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What is Nearsightedness?

Sometimes referred to as shortsightedness, the condition of nearsightedness is properly known as myopia. People who are nearsighted have relatively little trouble clearly seeing objects that are in close proximity. However, objects at greater distances appear blurry around the edges and may lose all visual definition if the distance is great enough. Nearsightedness is a common visual impairment and can usually be corrected with the use of corrective lenses or by surgery.

Nearsightedness occurs due to a problem with the refractive abilities of the eye. Depending on the type and degree of myopia present, the cornea may be positioned in such a way that light does not reach the retina properly. Often, the overall shape of the eye is somewhat elongated, which can also distort the refraction of light.

There is some difference of opinion as to what causes nearsightedness. Many experts believe that the origins of the eye disorder are genetic, and often point to cases where the children of nearsighted parents develop the identical or at least a similar form of myopia. Others believe that nearsightedness is a combination of genetic factors plus environmental and lifestyle issues that may exacerbate an underlying problem.

Nearsighted people use one of two methods to correct the visual problem. The first and most common option is wearing corrective lenses. After an examination by an optometrist or ophthalmologist, the individual is fitted with glasses or contact lenses that compensate for the shape of the eye and the placement of the cornea. With the aid of the corrective lenses, light is refracted properly on the retina and allows the individual to enjoy a normal range of vision.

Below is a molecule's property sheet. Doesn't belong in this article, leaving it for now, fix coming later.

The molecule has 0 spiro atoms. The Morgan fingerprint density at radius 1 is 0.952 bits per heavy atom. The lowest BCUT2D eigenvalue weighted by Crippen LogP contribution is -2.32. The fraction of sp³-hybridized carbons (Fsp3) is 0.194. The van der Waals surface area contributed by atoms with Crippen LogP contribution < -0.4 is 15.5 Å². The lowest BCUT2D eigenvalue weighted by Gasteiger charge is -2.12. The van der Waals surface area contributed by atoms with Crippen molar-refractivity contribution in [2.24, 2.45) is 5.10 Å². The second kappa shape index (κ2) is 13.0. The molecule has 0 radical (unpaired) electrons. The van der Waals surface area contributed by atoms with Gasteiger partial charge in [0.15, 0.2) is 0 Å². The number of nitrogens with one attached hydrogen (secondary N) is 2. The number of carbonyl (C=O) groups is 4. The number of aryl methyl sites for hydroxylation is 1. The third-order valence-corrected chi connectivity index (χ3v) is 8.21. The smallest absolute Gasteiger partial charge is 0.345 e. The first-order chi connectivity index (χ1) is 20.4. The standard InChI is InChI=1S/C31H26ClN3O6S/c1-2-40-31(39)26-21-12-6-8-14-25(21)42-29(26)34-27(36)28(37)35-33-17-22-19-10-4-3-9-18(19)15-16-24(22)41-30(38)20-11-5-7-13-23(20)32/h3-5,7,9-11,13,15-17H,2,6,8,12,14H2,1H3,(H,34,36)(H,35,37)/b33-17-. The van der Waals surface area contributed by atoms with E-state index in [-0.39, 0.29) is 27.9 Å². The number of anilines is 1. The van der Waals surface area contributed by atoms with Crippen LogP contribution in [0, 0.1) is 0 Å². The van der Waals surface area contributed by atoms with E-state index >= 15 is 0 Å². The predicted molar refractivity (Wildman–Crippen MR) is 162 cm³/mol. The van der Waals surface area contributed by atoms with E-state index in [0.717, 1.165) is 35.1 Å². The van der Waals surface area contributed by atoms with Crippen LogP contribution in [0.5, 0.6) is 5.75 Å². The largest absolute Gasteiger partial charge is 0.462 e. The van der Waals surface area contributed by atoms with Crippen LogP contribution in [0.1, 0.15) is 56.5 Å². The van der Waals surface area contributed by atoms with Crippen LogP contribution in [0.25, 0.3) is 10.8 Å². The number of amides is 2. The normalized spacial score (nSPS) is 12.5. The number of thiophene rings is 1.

A second and more recent innovation in dealing with nearsightedness is a surgical procedure known as laser-assisted in situ keratomileusis, or LASIK. LASIK is performed to alter the shape of the eye so that light reaches the retina properly. While surgery is a viable option for many nearsighted people, there are situations where LASIK is not able to totally correct the condition.

When this is the case, individuals must determine if they prefer to forego the surgery and wear a stronger lens prescription, or undergo the surgery for partial enhancement and be able to wear a lighter prescription. This combination approach is especially helpful for people who still meet the criteria for having LASIK surgery, and would like to wear contact lenses rather than eye glasses.

While nearsightedness often appears early in life, it is not unusual for people to begin experiencing a problem beginning in their forties. Because the condition can develop at a slow rate, the individual may not notice the incremental but steady deterioration of vision. There are several signs that point to the possibility of the development of nearsightedness, including more frequent headaches, unusual fatigue after engaging in activities such as driving, or having to hold a newspaper or book closer in order to read the print.

People who believe they may be suffering from more than temporary eyestrain should consult an optometrist immediately. When there is an existing health issue that could impact the function of the eyes, such as diabetes, an ophthalmologist should be consulted. With proper care and treatment, it is possible to alleviate stress on the eyes and enjoy a good level of vision.


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